Guy Nadivi: It’s pretty clear automation is heralding some dramatic shifts in corporate cultures, and I’m curious, what are currently the biggest bottlenecks IBM is seeing that are preventing wider adoption of automation, and more importantly, how will those be resolved?
Gene Chao: We could probably do another show on that one. And I wouldn’t say anyone’s technically wrong, it’s just that there’s a fear factor in this. But let me land on two key things around the bottlenecks. The first one is, having a belief or trust that the technology can actually work. There’s just a general fear that’s created. So is my job gonna be lost to a bot? I wouldn’t worry about that too much, because we’re not in a place where complete swaths of people are gonna get completely eliminated, right? So there’s a fear over if I adopt this quickly and I adopt this well, we’re gonna lose our human intelligence. We’re gonna lose our human capital. That fear factor paralyzes a lot of companies. And we have this phrase which is around automation and/or AI that is responsible. Those are the types of things that we’re working on.
The second big bottleneck is really understanding the design principles of how to do this. Let me kind of shorten that and say, many of our clients are using these technologies as sort of an extra tool in their backpack as opposed to really taking a look at fundamental charter, role, and job changes in that adoption. They’re just saying, “Hey, maybe there’s an RPA, robotic process automation technology. We’ll just kind of shove it into that process, and we’ll find two hours of efficiency.” Those little points of light does not add up to an economic change. Those little points of light, as we joke around, we call those longer lunch breaks. So we’ve created some efficiencies and some productivity, but that wider adoption, that automation at scale as we say, never really happens. So we start to take a look at the strategies and the blueprinting at a wider adoption level.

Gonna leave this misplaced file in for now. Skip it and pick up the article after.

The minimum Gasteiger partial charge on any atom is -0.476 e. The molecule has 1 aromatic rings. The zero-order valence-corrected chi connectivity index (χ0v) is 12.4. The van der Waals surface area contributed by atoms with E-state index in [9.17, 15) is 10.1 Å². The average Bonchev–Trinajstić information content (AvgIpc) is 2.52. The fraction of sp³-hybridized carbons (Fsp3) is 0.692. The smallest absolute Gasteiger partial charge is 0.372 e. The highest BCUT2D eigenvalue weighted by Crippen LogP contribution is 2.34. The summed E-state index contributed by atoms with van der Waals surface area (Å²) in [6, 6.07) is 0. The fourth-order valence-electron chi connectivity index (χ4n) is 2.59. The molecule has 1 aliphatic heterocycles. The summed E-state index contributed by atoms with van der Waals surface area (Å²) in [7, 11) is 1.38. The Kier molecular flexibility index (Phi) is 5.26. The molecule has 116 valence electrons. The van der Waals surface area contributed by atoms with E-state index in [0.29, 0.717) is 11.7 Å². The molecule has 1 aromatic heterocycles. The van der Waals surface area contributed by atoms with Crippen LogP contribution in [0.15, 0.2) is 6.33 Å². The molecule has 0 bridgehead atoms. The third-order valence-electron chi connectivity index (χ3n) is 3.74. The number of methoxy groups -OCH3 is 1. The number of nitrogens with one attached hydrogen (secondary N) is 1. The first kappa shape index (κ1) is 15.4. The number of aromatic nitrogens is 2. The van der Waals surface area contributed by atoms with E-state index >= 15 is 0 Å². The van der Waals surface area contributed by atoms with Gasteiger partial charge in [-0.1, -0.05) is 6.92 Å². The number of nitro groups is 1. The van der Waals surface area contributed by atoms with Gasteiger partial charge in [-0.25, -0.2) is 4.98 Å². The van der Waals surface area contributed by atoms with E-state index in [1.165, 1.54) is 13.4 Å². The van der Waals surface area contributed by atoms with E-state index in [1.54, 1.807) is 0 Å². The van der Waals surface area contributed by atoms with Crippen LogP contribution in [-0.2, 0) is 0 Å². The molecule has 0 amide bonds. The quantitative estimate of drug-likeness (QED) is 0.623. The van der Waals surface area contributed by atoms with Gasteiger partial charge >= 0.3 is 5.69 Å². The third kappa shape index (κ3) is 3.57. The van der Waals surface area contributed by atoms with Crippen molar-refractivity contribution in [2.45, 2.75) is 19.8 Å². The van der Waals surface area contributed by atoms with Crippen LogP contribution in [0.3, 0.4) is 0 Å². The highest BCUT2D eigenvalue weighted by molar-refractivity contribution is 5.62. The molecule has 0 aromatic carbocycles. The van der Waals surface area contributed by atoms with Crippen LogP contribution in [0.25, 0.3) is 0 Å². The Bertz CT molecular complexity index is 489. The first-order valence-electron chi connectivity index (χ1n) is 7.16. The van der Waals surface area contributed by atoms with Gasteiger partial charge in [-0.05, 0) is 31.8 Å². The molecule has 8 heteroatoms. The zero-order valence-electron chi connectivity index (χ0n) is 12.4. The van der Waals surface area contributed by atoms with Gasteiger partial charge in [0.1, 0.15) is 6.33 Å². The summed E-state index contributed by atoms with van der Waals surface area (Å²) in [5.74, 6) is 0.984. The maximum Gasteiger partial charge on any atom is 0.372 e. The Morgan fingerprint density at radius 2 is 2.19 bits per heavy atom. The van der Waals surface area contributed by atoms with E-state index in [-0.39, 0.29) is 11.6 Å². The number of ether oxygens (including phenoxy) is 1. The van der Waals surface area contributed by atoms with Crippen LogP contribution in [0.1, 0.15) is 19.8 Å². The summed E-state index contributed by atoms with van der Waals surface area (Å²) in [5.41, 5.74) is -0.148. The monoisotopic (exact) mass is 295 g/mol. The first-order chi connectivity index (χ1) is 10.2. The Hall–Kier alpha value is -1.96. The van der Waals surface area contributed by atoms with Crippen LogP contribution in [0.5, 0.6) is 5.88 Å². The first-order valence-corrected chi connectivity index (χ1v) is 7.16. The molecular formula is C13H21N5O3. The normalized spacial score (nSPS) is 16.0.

Guy Nadivi: Switching gears for a moment, taking a broader view Gene, I’m curious from your vantage point, what industries have you seen benefit the most from intelligent automation?